Chamber-to-chamber variation in the efflux rate would partly contribute to the large warming effect obtained in our study as inferred from large standard deviation in the efflux rate of warmed chambers. The average efflux rate decreased by 7–15% in warmed chambers if we obtained the seasonal and four-season averages of three chambers after excluding maximum and minimum efflux rate of five replicates, although the change was within ±5% for unwarmed efflux. In this case, the four-season average and the standard deviation were 3.90±0.72 and 6.05±0.31 µmol C m−2 s−1 for unwarmed and warmed efflux, respectively, and the enhancement ratio decreased to 55%. It is difficult to determine whether this large chamber–to-chamber variation originally had existed before the experiment or enhanced by warming (possibly both) because we failed to get efflux data before the warming experiment; however, we need to mention that our results include these uncertainties owing to the spatial variation, although the results still show a large and sustained warming effect compared with previous studies.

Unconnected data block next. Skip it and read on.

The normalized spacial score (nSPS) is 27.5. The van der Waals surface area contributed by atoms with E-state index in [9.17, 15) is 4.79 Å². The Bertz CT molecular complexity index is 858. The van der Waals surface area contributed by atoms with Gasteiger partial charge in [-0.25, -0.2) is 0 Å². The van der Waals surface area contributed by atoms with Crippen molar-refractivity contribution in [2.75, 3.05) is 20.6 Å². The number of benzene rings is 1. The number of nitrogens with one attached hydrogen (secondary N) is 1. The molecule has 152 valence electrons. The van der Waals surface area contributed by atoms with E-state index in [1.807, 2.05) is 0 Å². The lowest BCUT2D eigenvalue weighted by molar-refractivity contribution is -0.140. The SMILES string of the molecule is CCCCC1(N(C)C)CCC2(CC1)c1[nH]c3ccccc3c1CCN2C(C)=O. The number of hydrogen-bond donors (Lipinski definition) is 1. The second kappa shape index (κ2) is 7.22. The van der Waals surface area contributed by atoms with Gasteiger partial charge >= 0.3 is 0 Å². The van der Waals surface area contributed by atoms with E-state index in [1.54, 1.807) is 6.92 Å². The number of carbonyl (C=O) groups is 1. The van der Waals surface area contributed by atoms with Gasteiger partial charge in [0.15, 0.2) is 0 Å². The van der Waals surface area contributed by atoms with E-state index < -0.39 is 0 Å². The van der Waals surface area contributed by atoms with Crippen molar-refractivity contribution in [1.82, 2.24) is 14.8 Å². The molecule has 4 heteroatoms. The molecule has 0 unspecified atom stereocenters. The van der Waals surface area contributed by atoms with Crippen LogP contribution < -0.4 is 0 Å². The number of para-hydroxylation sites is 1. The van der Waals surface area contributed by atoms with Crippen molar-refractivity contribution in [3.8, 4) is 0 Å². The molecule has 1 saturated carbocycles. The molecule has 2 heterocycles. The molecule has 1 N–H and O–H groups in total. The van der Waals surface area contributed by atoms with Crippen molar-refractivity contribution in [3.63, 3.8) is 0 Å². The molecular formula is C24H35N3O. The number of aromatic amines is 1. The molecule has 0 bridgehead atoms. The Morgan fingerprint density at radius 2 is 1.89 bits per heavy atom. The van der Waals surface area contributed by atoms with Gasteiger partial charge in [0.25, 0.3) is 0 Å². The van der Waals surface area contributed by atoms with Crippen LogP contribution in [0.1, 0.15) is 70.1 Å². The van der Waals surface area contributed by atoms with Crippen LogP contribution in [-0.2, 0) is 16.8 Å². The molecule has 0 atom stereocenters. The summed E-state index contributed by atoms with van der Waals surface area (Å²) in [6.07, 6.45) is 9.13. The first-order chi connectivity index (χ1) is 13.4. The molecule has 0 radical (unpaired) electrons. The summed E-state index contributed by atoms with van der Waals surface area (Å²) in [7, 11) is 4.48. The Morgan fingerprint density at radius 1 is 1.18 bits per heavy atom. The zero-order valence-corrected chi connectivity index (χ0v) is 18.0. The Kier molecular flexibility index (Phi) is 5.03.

The high percentage increase in heterotrophic respiration rate throughout our warming experiment can be attributable to two specific environmental factors at our study site, namely, the large substrate availability and the high soil water content. Our study site is a peatland that was drained more than 40 yr ago. As a result, there is a very thick surface organic layer and no distinct soil stratification. The carbon content of the top 30-cm-thick soil layer (17.6±1.6 kg C m−2) is similar to the mean value in the surface layer of Japanese peatland soils (17.2 kg C m−2, Morisada et al., 2004) and much higher than the mean global estimate of 11.3 kg C m−2 for the 100-cm-thick surface soil layer (Sombroek et al., 1993). The soil heterotrophic respiration rate of 3.2 and 5.8 kg C m−2 at unwarmed and warmed trenched treatments, respectively, during the four snow-free seasons from 2008 to 2011 (838 d) accounts for 18 and 33% of the measured soil carbon content in the surface 30-cm-thick layer. This proportion seems not to be negligible; however, because the thickness of the peat soil was more than 40 cm, the proportion could be 11 and 19% of the carbon content in the surface 50-cm-thick layer. Moreover, litter-fall continuously supplied carbon to the soil during the study period (0.225 kg C m−2 snow-free period−1 in 2011). If we assume the same litter-fall rate for the other years, then 0.9 kg C m−2 of substrate would have been added during the four seasons to the measured soil carbon content, thus, respiration would not seriously deplete the available substrate. In addition, because the SWC was constantly high throughout the study period even in the warmed treatment, and there was no distinct relationship between Fc and SWC for all treatments (Fig. 7), microbial activity would not have been stressed by a soil water deficit.